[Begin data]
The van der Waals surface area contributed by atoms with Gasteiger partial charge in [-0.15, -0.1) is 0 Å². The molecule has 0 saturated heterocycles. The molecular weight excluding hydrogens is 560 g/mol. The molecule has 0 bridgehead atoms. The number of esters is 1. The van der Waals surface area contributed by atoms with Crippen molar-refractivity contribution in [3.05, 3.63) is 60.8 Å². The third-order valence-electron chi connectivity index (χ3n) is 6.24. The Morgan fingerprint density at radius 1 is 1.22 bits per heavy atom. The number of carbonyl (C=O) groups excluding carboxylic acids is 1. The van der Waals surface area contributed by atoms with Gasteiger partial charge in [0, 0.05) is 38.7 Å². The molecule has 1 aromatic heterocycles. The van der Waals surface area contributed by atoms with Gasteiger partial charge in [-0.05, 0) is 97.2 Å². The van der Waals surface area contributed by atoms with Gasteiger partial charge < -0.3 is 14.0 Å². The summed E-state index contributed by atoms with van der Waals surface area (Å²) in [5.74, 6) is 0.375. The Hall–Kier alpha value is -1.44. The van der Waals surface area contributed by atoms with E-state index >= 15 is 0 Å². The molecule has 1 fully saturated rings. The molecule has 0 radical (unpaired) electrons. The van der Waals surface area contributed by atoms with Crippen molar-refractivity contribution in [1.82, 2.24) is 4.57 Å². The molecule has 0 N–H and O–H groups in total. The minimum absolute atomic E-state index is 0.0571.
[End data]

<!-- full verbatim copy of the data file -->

The van der Waals surface area contributed by atoms with Gasteiger partial charge in [-0.15, -0.1) is 0 Å². The molecule has 0 saturated heterocycles. The molecular weight excluding hydrogens is 560 g/mol. The molecule has 0 bridgehead atoms. The number of esters is 1. The van der Waals surface area contributed by atoms with Crippen molar-refractivity contribution in [3.05, 3.63) is 60.8 Å². The third-order valence-electron chi connectivity index (χ3n) is 6.24. The Morgan fingerprint density at radius 1 is 1.22 bits per heavy atom. The number of carbonyl (C=O) groups excluding carboxylic acids is 1. The van der Waals surface area contributed by atoms with Gasteiger partial charge in [0, 0.05) is 38.7 Å². The molecule has 1 aromatic heterocycles. The van der Waals surface area contributed by atoms with Gasteiger partial charge in [-0.05, 0) is 97.2 Å². The van der Waals surface area contributed by atoms with Gasteiger partial charge < -0.3 is 14.0 Å². The summed E-state index contributed by atoms with van der Waals surface area (Å²) in [5.74, 6) is 0.375. The Hall–Kier alpha value is -1.44. The van der Waals surface area contributed by atoms with E-state index >= 15 is 0 Å². The molecule has 1 fully saturated rings. The molecule has 0 radical (unpaired) electrons. The van der Waals surface area contributed by atoms with Crippen molar-refractivity contribution in [1.82, 2.24) is 4.57 Å². The molecule has 0 N–H and O–H groups in total. The minimum absolute atomic E-state index is 0.0571.